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Squeezing the turnip: Argentines protest IMF, austerity measures

Argentina appears to be on the road to getting the IMF treatment 2.0, and the people are taking to the streets over it.. 

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Argentina appears to be on the road to getting the IMF treatment 2.0, and the people are taking to the streets over it..Radio Havanna reports:

Thousands of Argentineans marched in Buenos Aires on Thursday against the economic policies of the administration of Mauricio Macri and an announced deal with the IMF, the International Monetary Fund. Organizers of the protest said that the government will undoubtedly worsen the economic situation in the country and put in danger Argentina’s peso currency.

Under a driving rain, protesters from progressive organizations and unions carried banners and waved flags. Secretary-General of the Association of State Workers, Hugo Godoy, sounded defiant as he spoke out against the government policies. He said: “To the workers: they will not stop us, nor the storm and because we workers are not going to to permit this Congress to accept the interference of the International Monetary Fund, the increase of tariffs or the labor reform. We are going to fight until the end so that those infamous resolutions of the government of Macri are turned back. The workers have a memory. We know that policies like these led us to hell and we will not allow it.”
Macri and IMF Managing Director Christine Lagarde announced on Tuesday they were opening talks for a financing deal after Argentina’s peso currency touched a new low of 23.5 to the dollar, despite tighter fiscal measures and hiking interest rates up to 40 percent in Latin America’s third-largest economy.

On Wednesday, the Treasury Ministry announced it would seek a “stand-by deal” from the IMF, a type of financing that would likely require more conditions and orthodox policy reforms than a Flexible Credit Line (FCL), such as the more so-called stable economies of Mexico and Colombia have.

Argentines remember the last the time the IMF ‘helped’ them. Last time, measures adopted in connection with assuming a loan from the International Monetary Fund resulted in 1 in 5 joblessness, millions of people plunged into poverty, and strict austerity measures. Right now, history appears to be repeating itself, as President Macri has announced that he is seeking credit from the international lender. The AP reports:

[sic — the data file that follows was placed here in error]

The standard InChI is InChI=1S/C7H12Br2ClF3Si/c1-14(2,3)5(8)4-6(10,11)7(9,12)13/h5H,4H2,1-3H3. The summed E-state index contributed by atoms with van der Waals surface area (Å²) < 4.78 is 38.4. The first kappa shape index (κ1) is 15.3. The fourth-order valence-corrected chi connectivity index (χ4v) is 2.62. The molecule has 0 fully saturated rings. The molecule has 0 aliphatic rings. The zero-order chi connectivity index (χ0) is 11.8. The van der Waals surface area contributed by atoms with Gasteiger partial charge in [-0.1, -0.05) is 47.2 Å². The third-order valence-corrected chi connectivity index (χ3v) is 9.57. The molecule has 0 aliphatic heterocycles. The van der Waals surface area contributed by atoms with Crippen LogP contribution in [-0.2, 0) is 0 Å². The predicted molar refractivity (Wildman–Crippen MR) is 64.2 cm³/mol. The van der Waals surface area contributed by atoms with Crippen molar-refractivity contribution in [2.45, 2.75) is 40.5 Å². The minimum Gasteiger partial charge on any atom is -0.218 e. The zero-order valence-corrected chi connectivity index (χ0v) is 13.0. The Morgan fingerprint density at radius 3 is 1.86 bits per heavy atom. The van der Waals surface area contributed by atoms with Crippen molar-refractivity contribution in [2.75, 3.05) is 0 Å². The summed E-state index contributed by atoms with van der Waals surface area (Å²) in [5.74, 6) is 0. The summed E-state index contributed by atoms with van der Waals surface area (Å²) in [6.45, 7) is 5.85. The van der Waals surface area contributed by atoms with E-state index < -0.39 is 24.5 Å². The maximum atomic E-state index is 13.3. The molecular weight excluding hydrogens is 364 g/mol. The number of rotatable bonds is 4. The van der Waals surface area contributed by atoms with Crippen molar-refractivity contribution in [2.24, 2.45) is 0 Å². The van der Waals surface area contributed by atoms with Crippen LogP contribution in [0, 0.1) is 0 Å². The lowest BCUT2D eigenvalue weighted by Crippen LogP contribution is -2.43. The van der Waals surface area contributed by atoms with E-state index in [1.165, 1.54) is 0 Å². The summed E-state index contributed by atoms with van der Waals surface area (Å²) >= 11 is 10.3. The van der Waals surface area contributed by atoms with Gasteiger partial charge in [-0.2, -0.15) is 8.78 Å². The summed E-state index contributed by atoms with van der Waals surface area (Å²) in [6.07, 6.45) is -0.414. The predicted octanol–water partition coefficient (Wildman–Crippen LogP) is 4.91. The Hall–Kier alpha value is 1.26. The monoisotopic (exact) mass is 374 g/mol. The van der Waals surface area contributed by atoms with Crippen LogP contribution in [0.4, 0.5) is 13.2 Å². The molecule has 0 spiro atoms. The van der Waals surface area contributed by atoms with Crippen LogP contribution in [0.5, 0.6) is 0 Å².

BUENOS AIRES, Argentina (AP) — It seemed like a collective moan could be heard across Argentina as President Mauricio Macri uttered three words that many in this country associate with the worst of times: International Monetary Fund.

Macri surprised Argentina by announcing this week that he will seek a financing deal with the IMF following a sharp devaluation of its currency and a tough global outlook. The move has brought back bad memories for Argentines who blame the IMF for encouraging free-market policies that led to the country’s worst economic crisis in 2001.

“Historically, the image of the IMF has been something very traumatic for us Argentines,” Jorge Fidler, a 72-year-old accountant, said of the economic crunch, which included government turmoil with five presidents in just two weeks. “This really is a bitter pill to swallow.”

The crisis 17 years ago resulted in one of every five Argentines being jobless, millions sliding into poverty and some reporting going hungry. The peso, which had been tied to the dollar, lost nearly 70 percent of its value.

Banks froze deposits and put up sheet metal barricades as thousands of protesters unsuccessfully tried to withdraw savings. At least 27 people died in protests and looting in December 2001 as South America’s second-largest economy unraveled.

Blame has been heaped since then on the IMF for its role in Argentina’s debt default of more than $100 billion. A survey by Argentine pollsters D’Alessio Irol/Berensztein said 75 percent of Argentines feel that seeking assistance from the IMF is a bad move. The survey of 1,077 people in early May had a margin of error of three percentage points.